The new acoustic panel set to join the wool renaissance.
“The common narrative that underpins the value of woollen products is sustainability. In a world plagued by synthetic plastics, consumers and businesses have become increasingly keen to find an alternative.
In case you have been living under a rock, the 2.2 billion dollar textile trade represents the second largest industry polluter behind oil and gas, where by in 2050, it is predicted that there will be more plastic in our oceans by fish.
For New Zealand, wool provides a very viable solution. Modern success stories – Allbirds, Icebreaker, and Firewire – are living, breathing examples of its commercial potential.”
Indoor Air Quality
The Removal of Indoor Air Contaminants by Wool Textiles.
“Indoor air pollution is the primary cause of Sick Building Syndrome and the associated discomfort, ill health, and reduced productivity. Indoor air quality is a public health concern that is receiving increasing attention, in part, because people are spending a higher proportion of their time indoors. The problem is exacerbated by the tendency for new buildings to have air conditioning, which requires a semi-sealed environment to operate efficiently. This, in effect, traps the pollutants inside. Common indoor air pollutants associated with health hazards include formaldehyde, sulphur dioxide, and various oxides of nitrogen. Formaldehyde can be introduced to indoor air by emissions from certain building materials and furniture, while sulphur and nitrogen oxides are by-products of combustion processes (e.g. gas stoves and heaters).
Wool is composed of a diverse range of proteins and lipids, which impart a unique set of chemical and physical properties, including an ability to absorb indoor air pollutants. In addition to the established use of woo丨 in carpet, clothing and upholstery, the properties of wool mean that it is increasingly being utilised in technical products such as wool-based oil spill containment materials, filters for waste-streams containing heavy metals and air filters.”
Controlling Indoor Air Pollution
The Role of wool carpets in Controlling Indoor Air Pollution.
Peter Ingham, WRONZ.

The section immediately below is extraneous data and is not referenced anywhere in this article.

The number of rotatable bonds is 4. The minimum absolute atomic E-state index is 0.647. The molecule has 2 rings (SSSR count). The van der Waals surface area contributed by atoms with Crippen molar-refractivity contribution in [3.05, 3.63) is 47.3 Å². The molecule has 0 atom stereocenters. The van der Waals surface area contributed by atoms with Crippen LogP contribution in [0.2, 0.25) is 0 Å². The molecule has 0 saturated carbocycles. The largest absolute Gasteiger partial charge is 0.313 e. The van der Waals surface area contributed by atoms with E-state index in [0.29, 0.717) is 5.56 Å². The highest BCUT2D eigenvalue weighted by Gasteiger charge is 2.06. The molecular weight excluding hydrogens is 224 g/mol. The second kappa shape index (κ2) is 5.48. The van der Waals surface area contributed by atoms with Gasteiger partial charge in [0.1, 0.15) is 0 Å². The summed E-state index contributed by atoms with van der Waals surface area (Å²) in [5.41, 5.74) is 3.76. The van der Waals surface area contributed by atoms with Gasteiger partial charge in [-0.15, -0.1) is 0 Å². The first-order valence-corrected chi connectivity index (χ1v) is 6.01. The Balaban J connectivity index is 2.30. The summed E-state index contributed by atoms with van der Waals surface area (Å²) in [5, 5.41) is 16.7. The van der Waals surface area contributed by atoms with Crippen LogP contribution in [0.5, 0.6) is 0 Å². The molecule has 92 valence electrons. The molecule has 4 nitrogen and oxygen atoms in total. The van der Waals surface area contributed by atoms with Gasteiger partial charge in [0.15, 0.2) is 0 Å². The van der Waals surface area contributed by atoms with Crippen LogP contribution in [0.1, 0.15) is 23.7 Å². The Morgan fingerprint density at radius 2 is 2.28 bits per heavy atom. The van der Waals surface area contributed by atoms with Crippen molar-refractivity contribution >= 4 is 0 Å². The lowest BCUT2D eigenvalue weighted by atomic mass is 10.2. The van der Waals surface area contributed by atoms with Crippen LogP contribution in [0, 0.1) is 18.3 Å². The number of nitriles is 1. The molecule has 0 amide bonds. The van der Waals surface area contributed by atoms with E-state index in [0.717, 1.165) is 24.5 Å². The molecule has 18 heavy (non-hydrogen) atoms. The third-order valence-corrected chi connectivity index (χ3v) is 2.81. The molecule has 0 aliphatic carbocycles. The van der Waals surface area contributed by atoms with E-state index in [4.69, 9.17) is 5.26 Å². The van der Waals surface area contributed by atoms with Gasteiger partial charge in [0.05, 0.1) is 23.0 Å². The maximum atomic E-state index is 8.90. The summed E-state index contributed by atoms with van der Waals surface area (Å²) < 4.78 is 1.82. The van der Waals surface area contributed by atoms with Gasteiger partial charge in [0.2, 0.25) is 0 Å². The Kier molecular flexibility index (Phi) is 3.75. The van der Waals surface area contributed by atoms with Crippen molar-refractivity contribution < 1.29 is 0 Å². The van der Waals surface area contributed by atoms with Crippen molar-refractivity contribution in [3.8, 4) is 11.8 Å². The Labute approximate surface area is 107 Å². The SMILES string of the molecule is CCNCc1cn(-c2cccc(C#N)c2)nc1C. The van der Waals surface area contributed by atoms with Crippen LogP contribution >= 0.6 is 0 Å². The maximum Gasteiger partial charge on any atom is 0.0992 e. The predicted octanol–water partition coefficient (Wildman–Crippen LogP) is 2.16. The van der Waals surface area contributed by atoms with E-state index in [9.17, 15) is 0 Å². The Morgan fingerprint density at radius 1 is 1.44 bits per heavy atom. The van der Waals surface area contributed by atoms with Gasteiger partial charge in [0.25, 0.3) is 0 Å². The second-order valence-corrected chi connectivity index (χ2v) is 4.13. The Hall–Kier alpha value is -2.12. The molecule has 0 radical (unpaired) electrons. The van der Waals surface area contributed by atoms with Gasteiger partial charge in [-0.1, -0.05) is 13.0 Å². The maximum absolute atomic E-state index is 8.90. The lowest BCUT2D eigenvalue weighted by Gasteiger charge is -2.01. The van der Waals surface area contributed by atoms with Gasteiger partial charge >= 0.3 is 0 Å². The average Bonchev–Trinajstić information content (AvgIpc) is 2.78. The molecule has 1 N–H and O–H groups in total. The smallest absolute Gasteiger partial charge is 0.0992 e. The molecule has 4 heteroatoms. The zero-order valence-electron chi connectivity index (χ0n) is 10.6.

“Research at WRONZ has confirmed that wool carpets play a significant role in reducing the levels of common indoor air contaminants. Consequently, there is potential for wool carpets to play an important role in controlling indoor air pollution, which has been cited as the primary cause of Sick Building Syndrome (SBS), resulting in reduced worker efficiency and increased instances of sickness and ill health among employees or other building occupants.”
The Campaign for Wool NZ Strategy 2021-2022.
“Wool is arguably the most sustainable, renewable, incredible super-fibre on the planet – yet over the years, we have let its inherent value slip away.” Tom O’Sullivan, The Campaign for Wool NZ.
The Campaign for Wool NZ have developed a strategy to be implemented over the next 12 to 18 months. They are delighted to share this strategy and invite you to join the journey as we endeavour to bring wool back to the strong economic pillar it once was in New Zealand.
Wool vs Synthetics
What’s the Difference?
Wool has inherent natural properties that benefit the planet in so many ways. The planet is choking from waste plastic and man-made fibres that are being discarded in its oceans and the land every single day. In terms of consumer fibre choice there is still a disconnect as to what contributes to being man-made, synthetic or plastic – which are all oil-based products that do not biodegrade and have high environmental impact to the planet.
Choose the World, #ChooseWool.
Animation: Billy Hanshaw Studio
Voice Over: Alex James, musician, writer, cheese maker and Campaign for Wool supporter.
Sourced from Campaign for Wool.